Making a Bulb

A short description of how we cast bulbs.

Desing your bulb with a CAD program. Our bulb has a round cross section with a NACA 0010-34 profile.
Length 355 mm
Max diameter 38 mm
supported by solid 5mm brass rod
Target weight 2400 g

See also: Simple Bulb Design and IOM Bulb Mould Plans

Find someone who owns or has access to a suitable CNC Mill and talk very nicely with him/her(commercial alternatives are likely to be very expensive, estimate ca 1000 EUR or USD). Hopefully the end product will look something like this. Molds are from solid aluminium and the final milling pass was made using a 5 mm ball nose mill.

Go outside. Heat up a suitable amount of lead using a gas-stove (old, not in kitchen use !). The temperature of the flame is just enough to melt the lead so the temp. outside needs to be at least 15 C or so. Put the mold on the stove also, the lead will pour in and fill the mold much better if it is warm.

Build yourself a stand for the mold and figure out how you're going to be pouring the lead etc...

We use a gas flame to keep the input hole to the mold warm.

Now it's time to pour in the lead. Be very careful... pour until the mold is full. Leave the gas flame on and you will notice that as the lead cools it contracts and after a while you can pour some more.

Let the mold cool down for at least 30 minutes or so. A metal handle system helps when moving the mold around.

Loosen the bolts, open the mold and carefully tap with a small hammer and the bulb will come out.

The IOM class rules limit the weight of the keel (fin+bulb) to 2500g. A typical fin weighs maybe around 100-130 g so the target weight of a bulb should be around 2400g. This individual seems to weigh around 2430g which is OK.

If everything went well the final product should look something like this. We have had some problems with the lead not filling the mold perfectly but this has been solved by properly heating the mold before pouring and by adjusting the tilt angle of the stand/jig. The color is quite shiny in the beginning but as the lead oxidizes it will go back to the more familiar dark gray. Some have suggested coating the bulb with clear epoxy to keep this shiny look.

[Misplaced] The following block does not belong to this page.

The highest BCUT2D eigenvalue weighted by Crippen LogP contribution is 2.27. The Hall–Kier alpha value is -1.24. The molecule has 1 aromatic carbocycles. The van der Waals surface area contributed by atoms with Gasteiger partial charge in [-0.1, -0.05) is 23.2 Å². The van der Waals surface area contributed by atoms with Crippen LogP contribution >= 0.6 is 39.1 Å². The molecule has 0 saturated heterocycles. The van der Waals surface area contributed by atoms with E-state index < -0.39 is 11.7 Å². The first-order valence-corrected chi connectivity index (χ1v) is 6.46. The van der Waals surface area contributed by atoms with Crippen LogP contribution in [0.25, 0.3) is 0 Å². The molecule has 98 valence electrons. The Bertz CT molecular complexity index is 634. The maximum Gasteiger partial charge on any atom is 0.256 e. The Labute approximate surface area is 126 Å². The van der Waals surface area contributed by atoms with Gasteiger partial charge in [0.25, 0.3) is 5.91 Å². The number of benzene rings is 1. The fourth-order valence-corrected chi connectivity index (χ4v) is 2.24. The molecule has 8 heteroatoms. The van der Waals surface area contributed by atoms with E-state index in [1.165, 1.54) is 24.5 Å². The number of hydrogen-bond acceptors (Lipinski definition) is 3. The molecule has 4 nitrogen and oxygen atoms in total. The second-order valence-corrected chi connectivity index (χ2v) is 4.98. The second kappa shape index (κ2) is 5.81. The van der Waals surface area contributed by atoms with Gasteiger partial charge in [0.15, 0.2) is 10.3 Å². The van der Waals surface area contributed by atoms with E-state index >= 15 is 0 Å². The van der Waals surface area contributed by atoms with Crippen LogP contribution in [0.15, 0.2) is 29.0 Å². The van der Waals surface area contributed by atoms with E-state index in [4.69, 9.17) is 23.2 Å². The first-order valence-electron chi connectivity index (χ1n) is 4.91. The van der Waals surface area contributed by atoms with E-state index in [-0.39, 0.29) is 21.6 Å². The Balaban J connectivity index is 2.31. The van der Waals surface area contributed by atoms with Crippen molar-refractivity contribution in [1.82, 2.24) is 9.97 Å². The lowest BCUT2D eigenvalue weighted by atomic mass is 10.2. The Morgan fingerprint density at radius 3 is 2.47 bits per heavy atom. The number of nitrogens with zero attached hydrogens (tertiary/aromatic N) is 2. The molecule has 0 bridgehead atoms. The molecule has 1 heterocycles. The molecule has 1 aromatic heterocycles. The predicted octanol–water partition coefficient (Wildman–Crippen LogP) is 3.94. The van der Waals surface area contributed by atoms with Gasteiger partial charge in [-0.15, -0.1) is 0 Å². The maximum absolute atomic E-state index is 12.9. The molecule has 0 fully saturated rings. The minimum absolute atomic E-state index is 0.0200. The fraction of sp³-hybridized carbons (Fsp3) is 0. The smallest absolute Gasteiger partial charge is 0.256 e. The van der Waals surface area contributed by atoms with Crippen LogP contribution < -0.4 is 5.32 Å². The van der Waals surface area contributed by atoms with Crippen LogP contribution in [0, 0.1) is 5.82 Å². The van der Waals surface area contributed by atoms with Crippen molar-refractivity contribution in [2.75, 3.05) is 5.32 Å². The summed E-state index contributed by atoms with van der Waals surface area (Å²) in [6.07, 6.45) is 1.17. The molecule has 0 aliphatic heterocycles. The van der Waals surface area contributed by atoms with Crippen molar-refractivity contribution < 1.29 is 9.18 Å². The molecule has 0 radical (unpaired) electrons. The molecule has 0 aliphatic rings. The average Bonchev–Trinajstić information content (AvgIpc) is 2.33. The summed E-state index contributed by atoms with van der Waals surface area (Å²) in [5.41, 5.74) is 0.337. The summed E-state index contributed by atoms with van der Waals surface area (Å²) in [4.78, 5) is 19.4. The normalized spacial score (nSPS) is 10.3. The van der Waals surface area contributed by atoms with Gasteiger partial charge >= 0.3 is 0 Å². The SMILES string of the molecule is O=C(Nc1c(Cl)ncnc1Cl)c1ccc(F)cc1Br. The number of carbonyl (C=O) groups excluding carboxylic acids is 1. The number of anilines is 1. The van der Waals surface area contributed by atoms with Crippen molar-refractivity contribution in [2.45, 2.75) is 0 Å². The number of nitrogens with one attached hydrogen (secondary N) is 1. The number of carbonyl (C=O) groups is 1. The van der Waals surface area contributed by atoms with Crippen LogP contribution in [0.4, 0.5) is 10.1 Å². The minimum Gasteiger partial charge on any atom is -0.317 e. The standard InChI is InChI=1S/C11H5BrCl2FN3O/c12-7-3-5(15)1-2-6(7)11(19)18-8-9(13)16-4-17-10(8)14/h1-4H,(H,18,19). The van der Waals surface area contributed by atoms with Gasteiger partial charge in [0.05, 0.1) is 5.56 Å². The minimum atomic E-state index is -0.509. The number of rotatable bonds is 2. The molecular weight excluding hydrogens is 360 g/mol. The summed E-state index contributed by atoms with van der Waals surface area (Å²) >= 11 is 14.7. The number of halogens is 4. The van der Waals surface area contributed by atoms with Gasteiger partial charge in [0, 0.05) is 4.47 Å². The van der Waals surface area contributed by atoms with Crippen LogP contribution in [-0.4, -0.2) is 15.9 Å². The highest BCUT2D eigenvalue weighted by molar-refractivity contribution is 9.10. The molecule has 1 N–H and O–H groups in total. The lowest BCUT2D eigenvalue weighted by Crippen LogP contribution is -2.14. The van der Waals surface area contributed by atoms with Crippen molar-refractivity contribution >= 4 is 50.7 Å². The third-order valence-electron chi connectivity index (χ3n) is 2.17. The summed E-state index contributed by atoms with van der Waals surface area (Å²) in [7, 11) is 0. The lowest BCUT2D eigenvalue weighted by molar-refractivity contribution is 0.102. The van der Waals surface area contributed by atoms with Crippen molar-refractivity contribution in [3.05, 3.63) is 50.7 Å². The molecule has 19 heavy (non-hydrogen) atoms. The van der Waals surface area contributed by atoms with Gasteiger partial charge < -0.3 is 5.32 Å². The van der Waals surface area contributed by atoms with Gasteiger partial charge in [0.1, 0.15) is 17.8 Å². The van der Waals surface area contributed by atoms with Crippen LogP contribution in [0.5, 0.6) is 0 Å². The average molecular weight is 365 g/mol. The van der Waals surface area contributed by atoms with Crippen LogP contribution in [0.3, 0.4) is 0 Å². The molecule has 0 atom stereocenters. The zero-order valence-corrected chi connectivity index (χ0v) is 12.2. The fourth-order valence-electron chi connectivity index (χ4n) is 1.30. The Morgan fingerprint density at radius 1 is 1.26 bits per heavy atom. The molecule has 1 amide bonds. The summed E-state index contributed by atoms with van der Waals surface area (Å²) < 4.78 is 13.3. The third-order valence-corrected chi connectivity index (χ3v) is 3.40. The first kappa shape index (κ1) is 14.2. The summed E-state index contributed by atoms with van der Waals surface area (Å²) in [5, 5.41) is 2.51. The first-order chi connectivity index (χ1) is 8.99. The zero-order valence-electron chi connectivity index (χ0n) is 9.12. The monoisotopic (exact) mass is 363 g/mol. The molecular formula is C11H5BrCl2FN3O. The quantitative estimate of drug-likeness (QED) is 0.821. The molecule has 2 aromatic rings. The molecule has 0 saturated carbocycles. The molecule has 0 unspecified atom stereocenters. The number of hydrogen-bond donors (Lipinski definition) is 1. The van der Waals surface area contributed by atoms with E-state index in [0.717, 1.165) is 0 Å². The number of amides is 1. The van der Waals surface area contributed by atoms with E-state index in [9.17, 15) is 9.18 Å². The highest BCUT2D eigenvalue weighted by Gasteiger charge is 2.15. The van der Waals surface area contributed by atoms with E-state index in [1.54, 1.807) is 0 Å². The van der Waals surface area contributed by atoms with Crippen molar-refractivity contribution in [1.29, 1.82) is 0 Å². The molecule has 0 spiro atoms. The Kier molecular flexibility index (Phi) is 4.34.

Update 2005 October:

Our largest bulb order to date ! 12 bulbs in one go. Had to build some wooden frames to ease the transportation. The overlong brass rods make the bulbs easier to tranport.

4 thoughts on “Making a Bulb”

  1. Hi Anders, i'm Boris new IOM sailor from Switzerland. May I buy bulb diretc from you ? If yes how much is with shipping ? Thank you for an answer and sorry about my bad english.

    Good wind Boris SUI-15

  2. These bulbs are manufactured and sold by Olof Ginström (olof.ginstrom (at) The price is 30euros per bulb + postage and packing. The postage and packing to switzerland is likely to be another 30eur.

  3. Hi Anders,
    I' ve just finish a bulb folowing step by step your technique.
    I made moulds in aluminium using CNC. I was rather satisfied until i verify the weight. My bulb exceeds the target of 300g approximately. One of the mistakes i ve done is probably to have preheated the mould excessively. Advantages of preheating is to keep the input hole warm and the mould retracts with the bulb avoiding shrinkage defaults.
    I continue my test and i'll send photos soon.

  4. Hi Kostia,

    as described on my bulb design page
    the final weight will depend on what material you are casting. we have found that lead with antimon produces a very strong bulb, but its density is around 10.5 g/cm^3 so with pure lead (11.3g/cm^3) this design might be heavy.
    I don't think heating an aluminium mould to any reasonable temp would expand the volume so much as to make it 300g overweight.


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